As an Oshkosh-wearing, “Free to Be You and Me”-listening product of the late 1970s, it has taken some time for me to adjust to the pink-obsessed, sparkle-loving 3-year-old girl I produced. Part of that has meant coming to terms with princesses. And not just any princesses, but Disney Princesses.

Disney Princesses are my daughter’s current obsession, and it makes me nervous as a mother and a feminist, with all those sappy love stories, all those women being rescued by men. Indeed, a study recently found that even in movies starring princesses, men did most of the talking. Not exactly what a mother dreams about for her young daughter.

But today I come to praise princesses, not to bury them. Specifically, to praise Disney’s most recent addition to the pantheon: Moana, heroine of Disney’s latest animated film. Moana is the greatest of all Disney princesses. She is the Ur-princess. She is a princess parents can get behind.

A word about nomenclature — Moana has not yet been included as an official “Disney Princess,” at least as listed on the “Dream Big, Princess” Disney website. That is nonsense. Moana is the daughter of a chief on a Polynesian Island. She is going to be ruler of that island someday, if not of the universe. The film includes a joke that “If you wear a dress and have an animal sidekick, you’re a princess.” And we need Moana to be a princess, because she is the kind of princess we want our daughters to become.

She has all the qualities of the princesses — great hair, a cute sidekick and a killer “I want” song (the Oscar nominated “How Far I’ll Go,” written by “Hamilton’s” Lin Manuel Miranda). Almost all the modern princesses are feisty (Belle, Ariel, Jasmine) and the latest round are at least active participants in their own stories (Rapunzel, Tiana). Elsa and Anna of “Frozen” even save the day by themselves.

But unlike every other princess, Moana doesn’t have a love interest. At all. Her story is this: Her island is being destroyed, and she needs to go fix it. So she does. She has help from the demigod Maui (charmingly voiced by Dwayne “The Rock” Johnson), but there isn’t a hint of romance there. She is too busy learning to sail, defeating a gigantic crab and restoring the heart of the Earth goddess. Even “Brave’s” Merida, another action hero in princess garb, had to deal with a subplot about which goofy chieftain’s son she’d marry. She evaded getting tied down, but the need for a man was a plot point. Not so with Moana. She is a hero and we don’t have time for any other nonsense.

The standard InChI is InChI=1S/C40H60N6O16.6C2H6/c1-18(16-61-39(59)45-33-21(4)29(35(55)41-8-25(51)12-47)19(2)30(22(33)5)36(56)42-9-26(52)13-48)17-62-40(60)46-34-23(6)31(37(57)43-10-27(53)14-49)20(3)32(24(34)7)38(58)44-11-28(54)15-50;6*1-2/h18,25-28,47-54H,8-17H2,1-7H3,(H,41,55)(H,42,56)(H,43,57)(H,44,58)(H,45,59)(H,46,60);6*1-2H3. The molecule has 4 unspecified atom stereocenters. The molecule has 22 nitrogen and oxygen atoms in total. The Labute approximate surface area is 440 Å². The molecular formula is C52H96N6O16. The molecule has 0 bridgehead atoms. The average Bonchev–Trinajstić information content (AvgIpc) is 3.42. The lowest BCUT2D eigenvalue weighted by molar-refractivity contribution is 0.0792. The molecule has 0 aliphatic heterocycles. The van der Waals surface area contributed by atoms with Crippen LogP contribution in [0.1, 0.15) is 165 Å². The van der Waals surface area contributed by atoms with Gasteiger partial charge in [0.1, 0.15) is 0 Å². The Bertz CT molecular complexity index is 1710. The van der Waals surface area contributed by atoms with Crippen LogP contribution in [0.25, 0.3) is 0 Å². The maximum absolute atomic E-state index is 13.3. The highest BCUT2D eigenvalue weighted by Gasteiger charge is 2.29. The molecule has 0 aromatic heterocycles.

The main reason, though, that I think Moana is the greatest of all Disney princesses isn’t her bravery, her intelligence or her self-sufficiency, although all those things are important virtues to teach our princess-loving daughters and sons.

It’s her feet.

Yes, feet.

Moana is the only Disney princess doll for sale that can stand on her own two feet — literally. The Moana doll is built like a real human person — muscular legs, normal proportions and best of all, flat human feet. Every other Disney doll comes with a Barbie body and those crazy feet that can’t stand flat. They all have high heels. You’d expect it from Cinderella (duh), Sleeping Beauty, or even Ariel and Belle. Mulan, however, comes not in her cool warrior clothes, but in her fancy robes, and you guessed it, high heels. Pocahontas has high-heeled boots that make me snicker as I think about Chief Powhatan’s Christian Louboutin-like cobbler. Poor Merida has the appropriate flat shoes that a horse-riding, arrow-shooting woman would wear — but she has the high-heeled feet, so she can’t stand at all.

Not Moana.

Beautiful strong legs, and nice broad strong feet. They broke the mold when they made her, and I for, one, say hurray.

Carrie Dunsmore is a lawyer and mother in Newton, Mass. She blogs at

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